3. The grounding electrode conductor where of sufficient size
4. One or more grounding electrodes used for the service—see figure 5.
The bonding jumper is required be sized in accordance with Table 250.66 except as permitted in 250.104(A)(2) and (A)(3). For example, if a building with an 600-ampere service has two 400-kcmil copper conductors in parallel per phase, then applying Table 250.66 for 800 kcmil reveals that the minimum size required for the water piping system bonding jumper cannot be smaller than 2/0 copper or 4/0 aluminum or copper-clad aluminum. Bonding jumper connections are required to meet the provisions in 250.8, meaning the bonding jumper(s) are required to be connected using the exothermic welding process, listed pressure connectors, listed clamps, or other listed means. The 2005 UL General Information for Electrical Equipment Directory states, “Clamps suitable for use on copper water tubing are marked for such use” (see photos 3 and 4).
Photo 4. Listed metal water piping clamp for smaller metal water piping systems
Grounding Electrode Conductor Often Serves Two Purposes
Sometimes the metal water piping grounding electrode conductor for a building or structure also serves as the bonding jumper for the metal water piping system. The sizing rules are the same for both bonding jumpers. A major requirement to observe is that the connection to a metal water piping system that is a grounding electrode, in accordance with 250.52(A)(1), must be made not more than 1.52 (5 ft) from its point of entrance to the building or structure. This provides a reasonable dimension so that if metal water piping is replaced with nonmetallic piping, interrupting the electrical continuity, the change is more obvious. The primary reason for this is to keep the length where the water piping serves as the connection to the grounding electrode to a minimum within the building or structure. If the metal water piping is not a grounding electrode, the connection of the bonding jumper in accordance with 250.104(A) does not have be located within the first 1.52 (5 ft) of the water piping system entry to the building or structure.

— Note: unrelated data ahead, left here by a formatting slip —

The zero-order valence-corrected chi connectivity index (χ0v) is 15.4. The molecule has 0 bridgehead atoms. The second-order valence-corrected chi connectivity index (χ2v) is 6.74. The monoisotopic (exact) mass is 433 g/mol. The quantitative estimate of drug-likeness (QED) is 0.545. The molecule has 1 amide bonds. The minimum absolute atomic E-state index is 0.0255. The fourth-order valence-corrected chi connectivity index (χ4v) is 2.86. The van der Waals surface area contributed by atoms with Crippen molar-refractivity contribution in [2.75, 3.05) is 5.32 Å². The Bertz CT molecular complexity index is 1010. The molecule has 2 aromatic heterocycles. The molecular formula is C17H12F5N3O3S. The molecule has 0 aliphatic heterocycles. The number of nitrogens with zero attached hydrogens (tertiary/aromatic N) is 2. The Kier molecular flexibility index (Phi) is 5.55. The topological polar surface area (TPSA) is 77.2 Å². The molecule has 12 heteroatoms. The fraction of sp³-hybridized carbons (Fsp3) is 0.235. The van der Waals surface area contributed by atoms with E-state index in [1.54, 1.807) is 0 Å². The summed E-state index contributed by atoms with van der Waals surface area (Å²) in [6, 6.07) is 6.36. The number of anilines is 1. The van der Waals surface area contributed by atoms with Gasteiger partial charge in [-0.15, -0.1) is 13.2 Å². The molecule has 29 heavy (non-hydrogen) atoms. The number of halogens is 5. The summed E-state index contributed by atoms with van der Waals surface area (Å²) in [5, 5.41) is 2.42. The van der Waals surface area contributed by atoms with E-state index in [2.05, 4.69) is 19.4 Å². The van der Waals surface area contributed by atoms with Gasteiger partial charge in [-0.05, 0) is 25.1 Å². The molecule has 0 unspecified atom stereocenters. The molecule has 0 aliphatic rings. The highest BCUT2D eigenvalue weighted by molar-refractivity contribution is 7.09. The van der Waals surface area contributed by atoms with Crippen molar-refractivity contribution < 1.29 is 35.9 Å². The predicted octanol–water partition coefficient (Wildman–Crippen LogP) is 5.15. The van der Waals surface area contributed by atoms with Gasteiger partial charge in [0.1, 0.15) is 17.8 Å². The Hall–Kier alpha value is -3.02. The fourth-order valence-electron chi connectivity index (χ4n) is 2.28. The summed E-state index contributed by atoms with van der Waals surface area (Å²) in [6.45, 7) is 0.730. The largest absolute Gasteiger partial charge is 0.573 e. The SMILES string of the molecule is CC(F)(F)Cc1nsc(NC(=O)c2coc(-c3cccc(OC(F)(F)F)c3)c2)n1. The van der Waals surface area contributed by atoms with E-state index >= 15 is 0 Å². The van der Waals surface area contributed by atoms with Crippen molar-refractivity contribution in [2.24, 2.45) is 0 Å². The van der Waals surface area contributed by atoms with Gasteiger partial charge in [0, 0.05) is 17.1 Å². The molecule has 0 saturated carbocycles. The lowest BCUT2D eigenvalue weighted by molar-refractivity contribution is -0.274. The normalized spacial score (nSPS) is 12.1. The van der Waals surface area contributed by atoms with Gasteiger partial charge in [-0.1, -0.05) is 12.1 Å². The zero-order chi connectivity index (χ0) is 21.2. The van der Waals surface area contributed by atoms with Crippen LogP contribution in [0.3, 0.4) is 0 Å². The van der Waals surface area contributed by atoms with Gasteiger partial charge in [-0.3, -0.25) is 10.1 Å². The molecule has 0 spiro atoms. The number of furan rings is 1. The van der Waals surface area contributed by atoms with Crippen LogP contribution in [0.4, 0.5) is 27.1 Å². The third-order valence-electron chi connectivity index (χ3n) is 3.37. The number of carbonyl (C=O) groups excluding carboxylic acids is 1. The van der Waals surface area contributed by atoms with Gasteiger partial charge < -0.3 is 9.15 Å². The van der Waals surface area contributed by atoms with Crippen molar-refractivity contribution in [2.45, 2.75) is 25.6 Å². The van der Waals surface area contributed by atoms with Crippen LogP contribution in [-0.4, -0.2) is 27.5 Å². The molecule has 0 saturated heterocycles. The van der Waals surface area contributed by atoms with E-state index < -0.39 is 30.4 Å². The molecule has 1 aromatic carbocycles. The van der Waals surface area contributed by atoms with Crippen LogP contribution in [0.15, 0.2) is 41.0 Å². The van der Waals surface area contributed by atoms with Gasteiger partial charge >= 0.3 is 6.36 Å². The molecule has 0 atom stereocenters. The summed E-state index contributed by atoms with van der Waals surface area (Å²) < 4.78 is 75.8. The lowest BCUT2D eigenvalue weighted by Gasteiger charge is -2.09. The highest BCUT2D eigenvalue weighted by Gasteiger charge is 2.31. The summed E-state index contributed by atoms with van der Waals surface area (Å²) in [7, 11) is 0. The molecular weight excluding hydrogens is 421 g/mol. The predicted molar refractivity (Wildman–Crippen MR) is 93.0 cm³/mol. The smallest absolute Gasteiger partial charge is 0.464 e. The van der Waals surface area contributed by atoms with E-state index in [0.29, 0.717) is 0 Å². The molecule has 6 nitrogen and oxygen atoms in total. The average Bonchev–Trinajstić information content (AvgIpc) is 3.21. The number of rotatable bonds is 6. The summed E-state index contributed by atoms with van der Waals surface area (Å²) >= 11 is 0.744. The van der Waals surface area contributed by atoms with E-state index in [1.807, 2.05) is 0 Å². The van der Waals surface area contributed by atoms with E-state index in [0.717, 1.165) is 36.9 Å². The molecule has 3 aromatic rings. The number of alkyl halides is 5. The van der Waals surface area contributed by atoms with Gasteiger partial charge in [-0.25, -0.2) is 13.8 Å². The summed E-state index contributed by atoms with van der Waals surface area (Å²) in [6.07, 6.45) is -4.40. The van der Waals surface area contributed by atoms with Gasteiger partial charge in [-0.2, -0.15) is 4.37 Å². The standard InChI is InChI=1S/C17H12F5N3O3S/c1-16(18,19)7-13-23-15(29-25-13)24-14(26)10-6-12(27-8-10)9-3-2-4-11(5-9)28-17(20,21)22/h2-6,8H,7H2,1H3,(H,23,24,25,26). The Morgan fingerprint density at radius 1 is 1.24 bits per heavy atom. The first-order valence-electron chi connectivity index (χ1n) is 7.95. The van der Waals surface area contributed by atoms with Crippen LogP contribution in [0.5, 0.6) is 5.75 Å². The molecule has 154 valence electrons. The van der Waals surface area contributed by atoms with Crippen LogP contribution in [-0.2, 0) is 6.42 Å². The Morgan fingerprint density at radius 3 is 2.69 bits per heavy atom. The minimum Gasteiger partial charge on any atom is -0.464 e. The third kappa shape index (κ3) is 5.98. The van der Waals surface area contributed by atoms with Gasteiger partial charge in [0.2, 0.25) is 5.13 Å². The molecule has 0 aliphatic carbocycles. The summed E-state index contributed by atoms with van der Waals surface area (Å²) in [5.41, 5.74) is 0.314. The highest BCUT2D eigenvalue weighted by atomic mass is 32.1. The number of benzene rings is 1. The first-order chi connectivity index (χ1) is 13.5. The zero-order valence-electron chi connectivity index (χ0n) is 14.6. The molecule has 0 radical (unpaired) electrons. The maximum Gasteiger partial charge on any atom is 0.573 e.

Figure 5. Metal water piping system bonding jumper connection locations
Multiple Occupancy Buildings